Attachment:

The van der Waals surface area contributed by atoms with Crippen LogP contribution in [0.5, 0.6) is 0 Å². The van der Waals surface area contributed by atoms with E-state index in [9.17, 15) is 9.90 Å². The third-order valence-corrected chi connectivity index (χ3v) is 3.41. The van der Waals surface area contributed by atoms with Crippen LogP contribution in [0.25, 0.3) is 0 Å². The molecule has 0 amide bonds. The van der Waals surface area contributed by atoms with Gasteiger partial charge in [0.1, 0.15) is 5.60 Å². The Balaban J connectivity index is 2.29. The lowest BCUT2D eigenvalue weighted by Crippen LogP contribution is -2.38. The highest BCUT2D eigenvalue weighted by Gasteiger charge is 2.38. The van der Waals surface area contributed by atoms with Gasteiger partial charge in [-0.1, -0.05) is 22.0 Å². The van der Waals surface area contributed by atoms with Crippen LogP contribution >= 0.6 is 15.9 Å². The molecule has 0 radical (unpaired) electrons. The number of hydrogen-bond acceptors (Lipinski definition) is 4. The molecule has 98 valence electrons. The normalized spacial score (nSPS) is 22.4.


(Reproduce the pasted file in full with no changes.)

The van der Waals surface area contributed by atoms with Crippen LogP contribution in [0.5, 0.6) is 0 Å². The van der Waals surface area contributed by atoms with E-state index in [9.17, 15) is 9.90 Å². The third-order valence-corrected chi connectivity index (χ3v) is 3.41. The van der Waals surface area contributed by atoms with Crippen LogP contribution in [0.25, 0.3) is 0 Å². The molecule has 0 amide bonds. The van der Waals surface area contributed by atoms with Gasteiger partial charge in [0.1, 0.15) is 5.60 Å². The Balaban J connectivity index is 2.29. The lowest BCUT2D eigenvalue weighted by Crippen LogP contribution is -2.38. The highest BCUT2D eigenvalue weighted by Gasteiger charge is 2.38. The van der Waals surface area contributed by atoms with Gasteiger partial charge in [-0.1, -0.05) is 22.0 Å². The van der Waals surface area contributed by atoms with Crippen LogP contribution >= 0.6 is 15.9 Å². The molecule has 0 radical (unpaired) electrons. The number of hydrogen-bond acceptors (Lipinski definition) is 4. The molecule has 98 valence electrons. The normalized spacial score (nSPS) is 22.4.